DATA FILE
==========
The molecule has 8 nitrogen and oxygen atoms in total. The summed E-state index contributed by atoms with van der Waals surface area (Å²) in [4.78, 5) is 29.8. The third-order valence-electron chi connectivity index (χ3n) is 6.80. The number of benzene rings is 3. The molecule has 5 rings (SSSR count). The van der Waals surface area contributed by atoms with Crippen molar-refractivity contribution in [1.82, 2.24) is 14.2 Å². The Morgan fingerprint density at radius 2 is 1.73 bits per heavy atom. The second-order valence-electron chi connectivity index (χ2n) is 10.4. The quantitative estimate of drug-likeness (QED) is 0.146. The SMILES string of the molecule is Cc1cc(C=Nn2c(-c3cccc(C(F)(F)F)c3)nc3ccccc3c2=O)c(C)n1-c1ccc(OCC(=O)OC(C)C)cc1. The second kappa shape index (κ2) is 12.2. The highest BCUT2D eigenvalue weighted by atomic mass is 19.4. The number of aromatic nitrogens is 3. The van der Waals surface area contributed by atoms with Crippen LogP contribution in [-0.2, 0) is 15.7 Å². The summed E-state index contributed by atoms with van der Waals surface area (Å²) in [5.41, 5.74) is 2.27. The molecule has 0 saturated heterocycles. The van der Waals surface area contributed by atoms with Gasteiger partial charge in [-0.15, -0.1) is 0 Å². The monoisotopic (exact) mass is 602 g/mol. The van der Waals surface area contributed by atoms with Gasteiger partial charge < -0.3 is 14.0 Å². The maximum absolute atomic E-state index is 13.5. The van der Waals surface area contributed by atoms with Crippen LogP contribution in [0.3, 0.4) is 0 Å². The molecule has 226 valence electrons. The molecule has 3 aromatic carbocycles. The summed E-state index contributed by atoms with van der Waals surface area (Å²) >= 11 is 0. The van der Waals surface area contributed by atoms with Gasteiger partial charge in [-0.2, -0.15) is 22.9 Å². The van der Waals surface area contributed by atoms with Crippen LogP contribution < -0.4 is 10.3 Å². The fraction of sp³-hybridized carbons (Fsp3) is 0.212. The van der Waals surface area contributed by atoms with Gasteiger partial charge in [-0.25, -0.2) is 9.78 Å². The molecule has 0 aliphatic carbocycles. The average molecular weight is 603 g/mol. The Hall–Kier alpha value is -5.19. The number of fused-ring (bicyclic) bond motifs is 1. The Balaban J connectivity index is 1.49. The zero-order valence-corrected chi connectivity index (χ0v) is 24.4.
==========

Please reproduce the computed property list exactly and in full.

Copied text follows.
The molecule has 8 nitrogen and oxygen atoms in total. The summed E-state index contributed by atoms with van der Waals surface area (Å²) in [4.78, 5) is 29.8. The third-order valence-electron chi connectivity index (χ3n) is 6.80. The number of benzene rings is 3. The molecule has 5 rings (SSSR count). The van der Waals surface area contributed by atoms with Crippen molar-refractivity contribution in [1.82, 2.24) is 14.2 Å². The Morgan fingerprint density at radius 2 is 1.73 bits per heavy atom. The second-order valence-electron chi connectivity index (χ2n) is 10.4. The quantitative estimate of drug-likeness (QED) is 0.146. The SMILES string of the molecule is Cc1cc(C=Nn2c(-c3cccc(C(F)(F)F)c3)nc3ccccc3c2=O)c(C)n1-c1ccc(OCC(=O)OC(C)C)cc1. The second kappa shape index (κ2) is 12.2. The highest BCUT2D eigenvalue weighted by atomic mass is 19.4. The number of aromatic nitrogens is 3. The van der Waals surface area contributed by atoms with Crippen LogP contribution in [-0.2, 0) is 15.7 Å². The summed E-state index contributed by atoms with van der Waals surface area (Å²) in [5.41, 5.74) is 2.27. The molecule has 0 saturated heterocycles. The van der Waals surface area contributed by atoms with Gasteiger partial charge in [-0.15, -0.1) is 0 Å². The monoisotopic (exact) mass is 602 g/mol. The van der Waals surface area contributed by atoms with Gasteiger partial charge < -0.3 is 14.0 Å². The maximum absolute atomic E-state index is 13.5. The van der Waals surface area contributed by atoms with Crippen LogP contribution in [0.3, 0.4) is 0 Å². The molecule has 226 valence electrons. The molecule has 3 aromatic carbocycles. The summed E-state index contributed by atoms with van der Waals surface area (Å²) >= 11 is 0. The van der Waals surface area contributed by atoms with Gasteiger partial charge in [-0.2, -0.15) is 22.9 Å². The van der Waals surface area contributed by atoms with Crippen LogP contribution < -0.4 is 10.3 Å². The fraction of sp³-hybridized carbons (Fsp3) is 0.212. The van der Waals surface area contributed by atoms with Gasteiger partial charge in [-0.25, -0.2) is 9.78 Å². The molecule has 0 aliphatic carbocycles. The average molecular weight is 603 g/mol. The Hall–Kier alpha value is -5.19. The number of fused-ring (bicyclic) bond motifs is 1. The Balaban J connectivity index is 1.49. The zero-order valence-corrected chi connectivity index (χ0v) is 24.4.